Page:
Island beaches, beautiful weather, and a life expectancy greater than anywhere else in the United States is what Hawaii residents can expect, according to a new study by the Centers for Disease and Prevention (CDC).

Hawaiians can expect to live 21 years more after the age of 65, while those living in Mississippi and West Virginia can expect only about 17.5 more years after 65. While the U.S. life expectancy has been growing steadily over the years, and current newborns can expect to reach the average age of 79, women still live longer than men in every state.

In its new report, the CDC shares the most recent figures for life expectancy in the United States. Healthy life expectancy (HLE) calculates the estimated years of life that a healthy person can anticipate, accounting for both the quantity and quality of life.

"What ultimately matters is not just the length of life but the quality of life," said Matt Stiefel, director of population health research at Kaiser Permanente.

The "State-Specific Healthy Life Expectancy at Age 65 Years-United States 2007-2009" is based on data from the National Vital Statistics Systems (NVSS), U.S. Census Bureau, and Behavioral Risk Factor Surveillance System (BRFSS), and is one of few that have evaluated the United States' HLEs at a state level. The numbers were collected over the course of two years by death certificates and telephone surveys that asked how people felt about their health.

The numbers revealed a very clear divide between the healthy state regions. The south and certain parts of the Midwest, which has been known for higher rates of smoking obesity, diabetes, heart disease, and other illnesses, have a brazenly lower life expectancy than northerners. They are also notorious for a larger percentage of people below the poverty level, which is indicative of their lower education levels.

Experts advise not to see these numbers as a result of the environment, as these are issues that have accumulated into a health issue. Moving to a state, such as Hawaii or Florida, with a higher life-expectancy rate, will not necessarily give more years to your life. It may, however, indirectly affect your health, as healthier lifestyles may derive from certain environments and cultures.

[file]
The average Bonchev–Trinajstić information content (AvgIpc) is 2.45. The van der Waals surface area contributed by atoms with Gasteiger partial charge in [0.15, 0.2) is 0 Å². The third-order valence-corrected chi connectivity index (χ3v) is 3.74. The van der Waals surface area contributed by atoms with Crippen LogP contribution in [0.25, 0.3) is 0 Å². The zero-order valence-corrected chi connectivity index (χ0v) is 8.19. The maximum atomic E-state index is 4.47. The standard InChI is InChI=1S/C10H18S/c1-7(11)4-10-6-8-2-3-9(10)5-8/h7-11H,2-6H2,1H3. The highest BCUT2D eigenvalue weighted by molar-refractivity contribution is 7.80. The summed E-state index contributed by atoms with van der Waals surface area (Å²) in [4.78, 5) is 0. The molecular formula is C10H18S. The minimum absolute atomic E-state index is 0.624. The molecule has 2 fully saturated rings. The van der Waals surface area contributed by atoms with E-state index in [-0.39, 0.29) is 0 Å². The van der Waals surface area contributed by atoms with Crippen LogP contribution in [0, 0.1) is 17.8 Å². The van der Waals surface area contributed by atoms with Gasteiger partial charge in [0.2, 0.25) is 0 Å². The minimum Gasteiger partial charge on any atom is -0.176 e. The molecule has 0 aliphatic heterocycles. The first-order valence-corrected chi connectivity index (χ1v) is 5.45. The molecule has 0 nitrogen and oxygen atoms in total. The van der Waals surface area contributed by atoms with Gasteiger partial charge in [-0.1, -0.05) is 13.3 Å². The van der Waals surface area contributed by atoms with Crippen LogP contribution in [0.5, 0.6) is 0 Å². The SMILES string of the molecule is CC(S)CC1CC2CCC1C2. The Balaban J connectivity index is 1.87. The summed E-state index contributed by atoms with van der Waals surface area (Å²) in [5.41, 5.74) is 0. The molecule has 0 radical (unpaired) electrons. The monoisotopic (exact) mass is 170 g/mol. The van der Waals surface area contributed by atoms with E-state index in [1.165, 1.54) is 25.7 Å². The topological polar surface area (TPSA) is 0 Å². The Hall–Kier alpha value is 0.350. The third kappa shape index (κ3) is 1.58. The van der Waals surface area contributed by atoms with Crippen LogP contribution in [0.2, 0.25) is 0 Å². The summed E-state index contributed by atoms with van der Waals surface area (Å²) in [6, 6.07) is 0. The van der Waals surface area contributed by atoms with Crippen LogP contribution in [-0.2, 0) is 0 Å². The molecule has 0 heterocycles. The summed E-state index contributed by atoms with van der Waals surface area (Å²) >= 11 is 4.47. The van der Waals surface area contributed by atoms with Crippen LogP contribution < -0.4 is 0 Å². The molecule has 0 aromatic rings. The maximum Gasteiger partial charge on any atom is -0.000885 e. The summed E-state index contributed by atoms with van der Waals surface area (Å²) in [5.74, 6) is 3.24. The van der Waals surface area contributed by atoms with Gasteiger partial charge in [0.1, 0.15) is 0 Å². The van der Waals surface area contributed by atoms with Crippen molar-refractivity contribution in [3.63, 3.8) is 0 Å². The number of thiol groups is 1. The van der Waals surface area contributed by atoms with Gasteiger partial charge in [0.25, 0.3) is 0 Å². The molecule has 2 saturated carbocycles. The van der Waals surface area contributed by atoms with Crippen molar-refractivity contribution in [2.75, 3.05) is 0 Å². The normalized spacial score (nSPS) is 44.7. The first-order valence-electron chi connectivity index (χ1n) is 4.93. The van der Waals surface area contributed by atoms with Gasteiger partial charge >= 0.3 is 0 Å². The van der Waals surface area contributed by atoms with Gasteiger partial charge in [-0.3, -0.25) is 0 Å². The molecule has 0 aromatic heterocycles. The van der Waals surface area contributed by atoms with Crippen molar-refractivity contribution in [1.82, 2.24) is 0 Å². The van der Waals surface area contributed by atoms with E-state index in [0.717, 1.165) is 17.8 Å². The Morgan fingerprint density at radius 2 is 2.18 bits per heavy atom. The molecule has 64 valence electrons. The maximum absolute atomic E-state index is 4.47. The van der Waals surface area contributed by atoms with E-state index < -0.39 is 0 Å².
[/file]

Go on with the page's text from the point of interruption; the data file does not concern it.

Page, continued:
How does the United States compare to the rest of the world?

According to the World Health Organization, the average life expectancy of those born in the year 2011 is 70 years old, with women outliving men by about four years. Because countries like Africa's sub-Saharan Angola is a region that is known for the highest incidence of acquired immune deficiency syndrome (AIDS) in the world, their life expectancy is 50, which drags other healthier countries down. Adversely, prosperous and well-developed countries with modern health infrastructures, such as Finland, have a life expectancy of 78, almost matching the United States. These numbers provide countries with support for certain retirement plans, which are typically provided much earlier than those offered to American citizens.

Again, women, regardless of the country or state, are estimated to live longer than men. According to the recent CDC findings, nationally women who reach the age of 65 can expect to live another 15 more years of healthy life — two more years than men. On a worldwide scale, woman are expected to live until 72, while men remain behind at 68 years old.

Not only were gender differences recorded, but race as well. The CDC limited the comparison of blacks to whites because of the dominance of whites, which is nearly 78 percent of the U.S., while blacks make up over 13 percent of the population. Blacks were expected to live 11 years of healthy life after the age of 65, compared to 14 years for whites.

According to Dartmouth College health economist, Ellen Meara, the CDC's report has made "painfully clear" the disparity between the quality of health for whites and blacks at the end of their lives.